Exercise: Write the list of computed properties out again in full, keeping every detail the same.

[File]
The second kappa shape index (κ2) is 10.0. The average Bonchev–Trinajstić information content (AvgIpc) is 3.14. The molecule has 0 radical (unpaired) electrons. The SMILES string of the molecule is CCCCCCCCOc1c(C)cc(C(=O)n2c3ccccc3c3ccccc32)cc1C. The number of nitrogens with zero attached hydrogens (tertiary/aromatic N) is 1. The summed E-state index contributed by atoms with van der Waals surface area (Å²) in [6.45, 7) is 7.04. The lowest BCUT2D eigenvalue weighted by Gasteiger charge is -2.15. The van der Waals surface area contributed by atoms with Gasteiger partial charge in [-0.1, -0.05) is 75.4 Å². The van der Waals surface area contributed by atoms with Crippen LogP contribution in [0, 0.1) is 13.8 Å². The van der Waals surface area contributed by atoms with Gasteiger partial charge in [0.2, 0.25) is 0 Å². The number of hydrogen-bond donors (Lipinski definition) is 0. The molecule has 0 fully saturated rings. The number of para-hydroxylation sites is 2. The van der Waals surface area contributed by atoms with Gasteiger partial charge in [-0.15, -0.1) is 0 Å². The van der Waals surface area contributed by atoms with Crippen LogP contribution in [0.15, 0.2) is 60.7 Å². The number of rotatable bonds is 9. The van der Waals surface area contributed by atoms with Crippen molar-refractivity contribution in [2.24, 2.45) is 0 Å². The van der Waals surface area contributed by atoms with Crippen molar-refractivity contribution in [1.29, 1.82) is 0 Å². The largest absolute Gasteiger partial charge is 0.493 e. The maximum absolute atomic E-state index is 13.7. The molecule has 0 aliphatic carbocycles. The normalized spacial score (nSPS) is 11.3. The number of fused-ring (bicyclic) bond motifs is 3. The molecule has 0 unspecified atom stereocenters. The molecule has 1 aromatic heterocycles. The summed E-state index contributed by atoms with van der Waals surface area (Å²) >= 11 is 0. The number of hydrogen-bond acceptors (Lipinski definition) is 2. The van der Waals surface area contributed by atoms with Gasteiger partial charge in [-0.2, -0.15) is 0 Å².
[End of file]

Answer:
The second kappa shape index (κ2) is 10.0. The average Bonchev–Trinajstić information content (AvgIpc) is 3.14. The molecule has 0 radical (unpaired) electrons. The SMILES string of the molecule is CCCCCCCCOc1c(C)cc(C(=O)n2c3ccccc3c3ccccc32)cc1C. The number of nitrogens with zero attached hydrogens (tertiary/aromatic N) is 1. The summed E-state index contributed by atoms with van der Waals surface area (Å²) in [6.45, 7) is 7.04. The lowest BCUT2D eigenvalue weighted by Gasteiger charge is -2.15. The van der Waals surface area contributed by atoms with Gasteiger partial charge in [-0.1, -0.05) is 75.4 Å². The van der Waals surface area contributed by atoms with Crippen LogP contribution in [0, 0.1) is 13.8 Å². The van der Waals surface area contributed by atoms with Gasteiger partial charge in [0.2, 0.25) is 0 Å². The number of hydrogen-bond donors (Lipinski definition) is 0. The molecule has 0 fully saturated rings. The number of para-hydroxylation sites is 2. The van der Waals surface area contributed by atoms with Gasteiger partial charge in [-0.15, -0.1) is 0 Å². The van der Waals surface area contributed by atoms with Crippen LogP contribution in [0.15, 0.2) is 60.7 Å². The number of rotatable bonds is 9. The van der Waals surface area contributed by atoms with Crippen molar-refractivity contribution in [2.24, 2.45) is 0 Å². The van der Waals surface area contributed by atoms with Crippen molar-refractivity contribution in [1.29, 1.82) is 0 Å². The largest absolute Gasteiger partial charge is 0.493 e. The maximum absolute atomic E-state index is 13.7. The molecule has 0 aliphatic carbocycles. The normalized spacial score (nSPS) is 11.3. The number of fused-ring (bicyclic) bond motifs is 3. The molecule has 0 unspecified atom stereocenters. The molecule has 1 aromatic heterocycles. The summed E-state index contributed by atoms with van der Waals surface area (Å²) >= 11 is 0. The number of hydrogen-bond acceptors (Lipinski definition) is 2. The van der Waals surface area contributed by atoms with Gasteiger partial charge in [-0.2, -0.15) is 0 Å².